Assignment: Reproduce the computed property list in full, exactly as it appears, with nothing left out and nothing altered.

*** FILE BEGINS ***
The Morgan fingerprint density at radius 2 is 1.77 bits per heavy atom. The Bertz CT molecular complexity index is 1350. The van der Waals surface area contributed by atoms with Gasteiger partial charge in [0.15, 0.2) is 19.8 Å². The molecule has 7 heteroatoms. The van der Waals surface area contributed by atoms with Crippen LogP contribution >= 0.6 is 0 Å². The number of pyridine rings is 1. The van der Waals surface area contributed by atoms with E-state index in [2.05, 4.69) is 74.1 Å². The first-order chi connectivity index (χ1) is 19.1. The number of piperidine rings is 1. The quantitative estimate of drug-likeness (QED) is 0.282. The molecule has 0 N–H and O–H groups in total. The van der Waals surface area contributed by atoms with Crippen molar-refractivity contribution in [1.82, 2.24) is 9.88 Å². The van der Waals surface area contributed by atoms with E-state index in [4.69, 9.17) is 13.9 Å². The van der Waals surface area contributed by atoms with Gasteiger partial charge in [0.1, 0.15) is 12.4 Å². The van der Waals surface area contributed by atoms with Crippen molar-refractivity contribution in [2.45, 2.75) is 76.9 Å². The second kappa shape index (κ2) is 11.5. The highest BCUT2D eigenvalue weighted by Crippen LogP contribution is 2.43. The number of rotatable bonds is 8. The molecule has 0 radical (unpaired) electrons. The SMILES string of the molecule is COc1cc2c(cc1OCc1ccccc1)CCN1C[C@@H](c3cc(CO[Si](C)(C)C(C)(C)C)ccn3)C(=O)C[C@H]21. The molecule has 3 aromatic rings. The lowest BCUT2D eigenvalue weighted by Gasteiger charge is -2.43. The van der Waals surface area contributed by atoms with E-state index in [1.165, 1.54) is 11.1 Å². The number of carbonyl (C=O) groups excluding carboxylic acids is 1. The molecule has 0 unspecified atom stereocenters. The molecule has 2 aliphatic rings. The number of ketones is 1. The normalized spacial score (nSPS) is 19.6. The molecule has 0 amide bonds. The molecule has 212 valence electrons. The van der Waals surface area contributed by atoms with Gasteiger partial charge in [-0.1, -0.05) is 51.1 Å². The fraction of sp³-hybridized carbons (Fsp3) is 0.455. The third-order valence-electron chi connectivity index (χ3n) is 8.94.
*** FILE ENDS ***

The Morgan fingerprint density at radius 2 is 1.77 bits per heavy atom. The Bertz CT molecular complexity index is 1350. The van der Waals surface area contributed by atoms with Gasteiger partial charge in [0.15, 0.2) is 19.8 Å². The molecule has 7 heteroatoms. The van der Waals surface area contributed by atoms with Crippen LogP contribution >= 0.6 is 0 Å². The number of pyridine rings is 1. The van der Waals surface area contributed by atoms with E-state index in [2.05, 4.69) is 74.1 Å². The first-order chi connectivity index (χ1) is 19.1. The number of piperidine rings is 1. The quantitative estimate of drug-likeness (QED) is 0.282. The molecule has 0 N–H and O–H groups in total. The van der Waals surface area contributed by atoms with Crippen molar-refractivity contribution in [1.82, 2.24) is 9.88 Å². The van der Waals surface area contributed by atoms with E-state index in [4.69, 9.17) is 13.9 Å². The van der Waals surface area contributed by atoms with Gasteiger partial charge in [0.1, 0.15) is 12.4 Å². The van der Waals surface area contributed by atoms with Crippen molar-refractivity contribution in [2.45, 2.75) is 76.9 Å². The second kappa shape index (κ2) is 11.5. The highest BCUT2D eigenvalue weighted by Crippen LogP contribution is 2.43. The number of rotatable bonds is 8. The molecule has 0 radical (unpaired) electrons. The SMILES string of the molecule is COc1cc2c(cc1OCc1ccccc1)CCN1C[C@@H](c3cc(CO[Si](C)(C)C(C)(C)C)ccn3)C(=O)C[C@H]21. The molecule has 3 aromatic rings. The lowest BCUT2D eigenvalue weighted by Gasteiger charge is -2.43. The van der Waals surface area contributed by atoms with E-state index in [1.165, 1.54) is 11.1 Å². The number of carbonyl (C=O) groups excluding carboxylic acids is 1. The molecule has 0 unspecified atom stereocenters. The molecule has 2 aliphatic rings. The number of ketones is 1. The normalized spacial score (nSPS) is 19.6. The molecule has 0 amide bonds. The molecule has 212 valence electrons. The van der Waals surface area contributed by atoms with Gasteiger partial charge in [-0.1, -0.05) is 51.1 Å². The fraction of sp³-hybridized carbons (Fsp3) is 0.455. The third-order valence-electron chi connectivity index (χ3n) is 8.94.